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Airline loyalty programs are at a crossroads as Delta, Southwest, United and Qantas have all followed the lead of hotels and other retailers, and transitioned to revenue-based loyalty programs.
Additional airlines are expected to follow along or introduce hybrid mileage- and revenue-infused programs over the next few years, according to a recent report, Revenue-Based Accrual as the New World Order, from IdeaWorks Co.
Still, American Airlines Group, is on record as saying it will stick to its mileage-based program as it works on integrating AAdvantage with US Airways’ Dividend Miles, and Lufthansa, which is spinning off its loyalty program, pledges to give more focus to non-elite flyers, a group that often gets short shrift when programs shift from miles to revenue at their core, IdeaWorks states.
“Frequent flyer program executives can certainly create strategies to woo their treasured elite members with more miles, kilometers, and points,” IdeaWorks states. “But ignoring the greater mass of members incurs great risk. These are the ‘everyday members’ who buy a few tickets each year, accrue points with program partners — and very importantly — buy goods with the carrier’s co-branded credit card. That’s the danger associated with designing a program that focuses benefits on high-value customers.”
Still, Southwest, which moved to a revenue-based program in March 2011, knew the change would create a tempest, and had a communications plan in place to influence the influencers about the merit of the changes, the report states.
Delta’s financials, with 4% of its frequent flyers accounting for 25% of revenue, underscore why the airline made the change, which was five years in the making, IdeaWorks states.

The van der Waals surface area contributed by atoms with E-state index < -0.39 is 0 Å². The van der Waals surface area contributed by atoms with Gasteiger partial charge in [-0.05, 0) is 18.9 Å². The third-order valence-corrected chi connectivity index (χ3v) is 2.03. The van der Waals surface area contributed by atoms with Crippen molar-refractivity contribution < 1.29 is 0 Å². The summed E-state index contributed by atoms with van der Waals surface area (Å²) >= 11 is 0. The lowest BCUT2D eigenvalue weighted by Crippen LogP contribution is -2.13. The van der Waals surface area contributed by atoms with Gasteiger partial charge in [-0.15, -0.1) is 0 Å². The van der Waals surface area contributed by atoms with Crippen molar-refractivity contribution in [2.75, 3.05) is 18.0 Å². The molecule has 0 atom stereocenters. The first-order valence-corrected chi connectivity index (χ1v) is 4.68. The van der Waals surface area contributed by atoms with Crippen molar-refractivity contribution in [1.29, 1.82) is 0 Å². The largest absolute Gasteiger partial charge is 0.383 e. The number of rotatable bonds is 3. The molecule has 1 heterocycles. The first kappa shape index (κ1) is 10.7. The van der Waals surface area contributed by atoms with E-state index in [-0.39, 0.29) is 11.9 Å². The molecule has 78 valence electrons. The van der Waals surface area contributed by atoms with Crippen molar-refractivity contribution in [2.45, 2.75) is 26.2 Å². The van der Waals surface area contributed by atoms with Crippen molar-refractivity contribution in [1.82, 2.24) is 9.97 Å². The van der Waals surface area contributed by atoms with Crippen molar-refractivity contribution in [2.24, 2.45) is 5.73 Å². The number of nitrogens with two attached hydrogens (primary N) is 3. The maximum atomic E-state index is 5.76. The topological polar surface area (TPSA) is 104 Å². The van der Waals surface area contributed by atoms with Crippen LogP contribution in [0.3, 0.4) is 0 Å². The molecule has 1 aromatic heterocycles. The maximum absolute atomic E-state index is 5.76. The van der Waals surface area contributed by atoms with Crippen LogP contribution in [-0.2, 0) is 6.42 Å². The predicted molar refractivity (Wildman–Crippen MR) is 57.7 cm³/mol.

The following chart portrays changes in the Delta SkyMiles program, slated for 2015, that will skew heavily in favor of flyers purchasing higher fares and bode ill for travelers opting for discounts.
IdeaWorks offers some tips to airlines moving toward revenue-based programs:
- Consider a response that’s unique. You need not match the prevailing offer. Doing so will risk being called a follower. This will be difficult for those in an alliance or joint venture.
- Provide plenty of advance notice. This allows your program members to digest the changes, and for your airline to make corrections before implementation. Remember your key partners. They are called alliances for a good reason, it’s because the partners work toward a common economic benefit. Major accrual changes should occur after consultations and never arrive as a surprise received via press release.
- Don’t budget all your miles. Create a 10 to 15 percent reserve to provide the opportunity to launch bonus offers for reasons that were unanticipated.
- Simplicity is a virtue. Create accrual methods that a member could easily explain to a friend. To do otherwise is to risk confusing your members and penalizing the priceless benefit of word-of-mouth referrals.
- Promote accrual in the booking path. Consumers will trade up to a higher fare when made aware of the benefit of additional miles or points. Southwest Airlines provides an exceptional example of this.
- Anticipate behavior of at-risk members. Analysis should identify member groups which will lose benefits. Create bonus offers to ease their transition to the new accrual method.
- Create online comparison tools. Don’t hide the facts of before and after. Allow members to compare how their fortunes will change. Provide members with an online tool to calculate accrual.
- Don’t punish lower yield consumers. After all, they represent the majority of program membership and can someday grow into higher yield customers.
- Remember pay-with-points is the perfect complement. Switching to revenue-based accrual, while leaving the reward method untouched, represents unfinished business. Announce or implement reward improvements at the same time.
Much of the above advice is about managing expectations, and both loyalty program and airline alliance members will act as aggrieved parties unless transparency is emphasized.